By Isamu Ueda*
In Japan, “Peace and Security Legislation” has been a main focus of deliberations in the Diet this year. How Japan could ensure the country’s security in response to the changing security environment has been discussed.
Debate has also focused on the extent to which Japan should contribute to the peace of the international community. Following meetings between the ruling parties over one year, the Japanese government submitted this legislation to the current Diet session.
Primarily, this legislation will enable Japan to take measures for self-defense even when an armed attack against a foreign country that is in a close relationship with Japan occurs, if the attack threatens Japan’s survival. This is the “limited” exercise of the right of collective self-defense for the sake of Japan’s survival. So-called “complete” exercise of the right to collective self-defense, legitimate under Article 51 of the United Nations Charter, is still not permitted under Article 9 of the Japanese Constitution.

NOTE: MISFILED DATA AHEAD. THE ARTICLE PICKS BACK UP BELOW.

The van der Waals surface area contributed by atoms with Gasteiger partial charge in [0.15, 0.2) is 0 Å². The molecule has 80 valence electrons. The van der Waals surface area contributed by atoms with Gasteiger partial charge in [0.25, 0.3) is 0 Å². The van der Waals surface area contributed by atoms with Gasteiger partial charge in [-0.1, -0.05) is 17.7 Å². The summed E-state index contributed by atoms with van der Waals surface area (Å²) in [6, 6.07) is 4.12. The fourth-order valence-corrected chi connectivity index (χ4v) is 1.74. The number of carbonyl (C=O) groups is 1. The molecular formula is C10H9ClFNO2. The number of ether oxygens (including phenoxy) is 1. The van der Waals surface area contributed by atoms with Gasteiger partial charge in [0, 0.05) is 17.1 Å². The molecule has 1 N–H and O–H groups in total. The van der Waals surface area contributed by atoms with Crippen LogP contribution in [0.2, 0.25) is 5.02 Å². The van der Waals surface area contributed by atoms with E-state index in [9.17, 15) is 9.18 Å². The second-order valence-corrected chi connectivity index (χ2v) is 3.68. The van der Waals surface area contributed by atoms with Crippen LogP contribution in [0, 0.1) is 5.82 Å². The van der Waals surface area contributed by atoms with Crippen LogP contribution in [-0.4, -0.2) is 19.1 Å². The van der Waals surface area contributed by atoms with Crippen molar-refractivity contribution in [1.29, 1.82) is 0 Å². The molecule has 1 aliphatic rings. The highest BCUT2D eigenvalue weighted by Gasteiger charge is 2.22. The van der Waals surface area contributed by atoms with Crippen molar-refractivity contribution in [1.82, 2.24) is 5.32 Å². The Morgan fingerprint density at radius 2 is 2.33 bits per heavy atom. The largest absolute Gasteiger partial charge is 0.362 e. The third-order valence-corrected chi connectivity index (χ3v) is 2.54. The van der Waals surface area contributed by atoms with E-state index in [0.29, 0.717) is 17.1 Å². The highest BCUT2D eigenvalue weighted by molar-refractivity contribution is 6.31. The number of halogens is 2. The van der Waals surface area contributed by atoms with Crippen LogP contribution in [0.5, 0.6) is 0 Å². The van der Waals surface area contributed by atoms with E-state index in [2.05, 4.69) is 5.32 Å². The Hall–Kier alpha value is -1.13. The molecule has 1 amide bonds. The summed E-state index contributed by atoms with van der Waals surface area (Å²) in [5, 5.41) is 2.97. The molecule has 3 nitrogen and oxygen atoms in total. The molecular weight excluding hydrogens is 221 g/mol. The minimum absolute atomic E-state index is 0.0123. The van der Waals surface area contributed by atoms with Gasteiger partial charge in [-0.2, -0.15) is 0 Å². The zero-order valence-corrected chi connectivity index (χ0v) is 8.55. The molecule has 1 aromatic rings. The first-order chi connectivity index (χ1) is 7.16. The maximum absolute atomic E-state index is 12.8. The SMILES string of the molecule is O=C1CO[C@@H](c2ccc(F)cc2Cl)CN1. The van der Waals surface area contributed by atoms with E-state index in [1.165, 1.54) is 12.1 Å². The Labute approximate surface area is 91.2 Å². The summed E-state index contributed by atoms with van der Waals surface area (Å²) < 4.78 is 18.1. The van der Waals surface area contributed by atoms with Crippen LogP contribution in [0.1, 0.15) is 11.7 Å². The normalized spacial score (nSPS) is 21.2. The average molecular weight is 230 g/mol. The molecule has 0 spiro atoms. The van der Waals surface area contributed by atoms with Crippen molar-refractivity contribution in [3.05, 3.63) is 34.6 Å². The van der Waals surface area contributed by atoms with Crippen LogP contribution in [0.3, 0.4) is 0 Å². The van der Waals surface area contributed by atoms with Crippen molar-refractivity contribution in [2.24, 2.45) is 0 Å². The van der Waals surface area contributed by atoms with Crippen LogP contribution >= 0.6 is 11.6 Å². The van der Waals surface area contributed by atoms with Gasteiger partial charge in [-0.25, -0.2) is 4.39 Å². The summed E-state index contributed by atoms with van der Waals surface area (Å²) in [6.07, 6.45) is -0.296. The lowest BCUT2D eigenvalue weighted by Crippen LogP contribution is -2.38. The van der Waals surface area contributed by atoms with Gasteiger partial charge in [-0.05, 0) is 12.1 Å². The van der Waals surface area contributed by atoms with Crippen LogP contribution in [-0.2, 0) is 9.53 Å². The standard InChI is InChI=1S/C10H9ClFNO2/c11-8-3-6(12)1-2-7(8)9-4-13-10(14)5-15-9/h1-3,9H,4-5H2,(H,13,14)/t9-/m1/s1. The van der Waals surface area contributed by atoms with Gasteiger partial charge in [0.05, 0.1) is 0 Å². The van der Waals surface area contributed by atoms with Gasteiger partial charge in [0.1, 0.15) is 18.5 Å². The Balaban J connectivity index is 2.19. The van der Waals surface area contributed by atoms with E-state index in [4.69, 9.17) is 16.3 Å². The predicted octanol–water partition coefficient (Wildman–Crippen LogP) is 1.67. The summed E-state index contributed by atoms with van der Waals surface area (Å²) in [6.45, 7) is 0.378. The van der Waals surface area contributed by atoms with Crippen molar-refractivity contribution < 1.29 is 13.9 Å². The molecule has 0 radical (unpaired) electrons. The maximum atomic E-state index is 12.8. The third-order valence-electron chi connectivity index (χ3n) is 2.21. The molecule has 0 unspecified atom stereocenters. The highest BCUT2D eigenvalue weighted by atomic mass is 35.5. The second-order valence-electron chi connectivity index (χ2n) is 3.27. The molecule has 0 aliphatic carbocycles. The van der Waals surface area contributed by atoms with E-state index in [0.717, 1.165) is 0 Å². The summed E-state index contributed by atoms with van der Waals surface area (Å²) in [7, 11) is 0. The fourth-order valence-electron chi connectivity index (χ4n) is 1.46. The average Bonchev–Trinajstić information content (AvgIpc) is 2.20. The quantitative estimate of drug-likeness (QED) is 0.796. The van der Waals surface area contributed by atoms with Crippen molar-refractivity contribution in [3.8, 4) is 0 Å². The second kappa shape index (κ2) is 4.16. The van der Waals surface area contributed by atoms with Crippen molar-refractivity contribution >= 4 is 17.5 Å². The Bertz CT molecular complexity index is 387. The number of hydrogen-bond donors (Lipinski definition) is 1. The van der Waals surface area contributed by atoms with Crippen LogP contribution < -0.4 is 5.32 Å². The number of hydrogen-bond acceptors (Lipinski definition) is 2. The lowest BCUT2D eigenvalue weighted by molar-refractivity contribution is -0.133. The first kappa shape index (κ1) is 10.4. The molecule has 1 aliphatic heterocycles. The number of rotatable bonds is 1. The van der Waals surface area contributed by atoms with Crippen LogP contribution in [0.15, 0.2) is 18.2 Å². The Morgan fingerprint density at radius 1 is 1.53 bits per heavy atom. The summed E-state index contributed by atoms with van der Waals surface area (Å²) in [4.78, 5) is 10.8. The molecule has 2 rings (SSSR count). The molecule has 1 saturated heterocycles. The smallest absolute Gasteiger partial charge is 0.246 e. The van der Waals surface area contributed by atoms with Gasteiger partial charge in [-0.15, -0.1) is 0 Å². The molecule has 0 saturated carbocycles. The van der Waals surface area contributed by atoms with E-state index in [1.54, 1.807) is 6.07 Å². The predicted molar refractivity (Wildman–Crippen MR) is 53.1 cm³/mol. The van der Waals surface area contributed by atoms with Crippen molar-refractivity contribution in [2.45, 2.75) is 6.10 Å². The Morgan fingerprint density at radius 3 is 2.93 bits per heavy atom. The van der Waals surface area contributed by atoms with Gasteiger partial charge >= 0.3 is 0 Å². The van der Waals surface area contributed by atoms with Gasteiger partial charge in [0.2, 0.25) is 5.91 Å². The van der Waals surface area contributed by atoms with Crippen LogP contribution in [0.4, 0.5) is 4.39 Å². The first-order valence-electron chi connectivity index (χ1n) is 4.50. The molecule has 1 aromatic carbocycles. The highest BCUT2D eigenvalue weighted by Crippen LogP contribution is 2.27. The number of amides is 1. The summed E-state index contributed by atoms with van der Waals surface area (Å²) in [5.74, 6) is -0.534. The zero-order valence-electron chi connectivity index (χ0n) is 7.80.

Secondly, Japan will be able to make more proactive contributions to peace operations that are authorized by the United Nations. Yet, Japan’s support activities shall be conducted outside ”the scene where combat activities are actually being conducted” because of constitutional constraints. It is not true that Japan will become “belligerent” as a result of this new legislation. Japan has never waged a war over the past 70 years, and will remain a pacifist state as before.
The author is New Komeito Party member of Japan’s House of Representatives and Chairman of the party’s International Committee.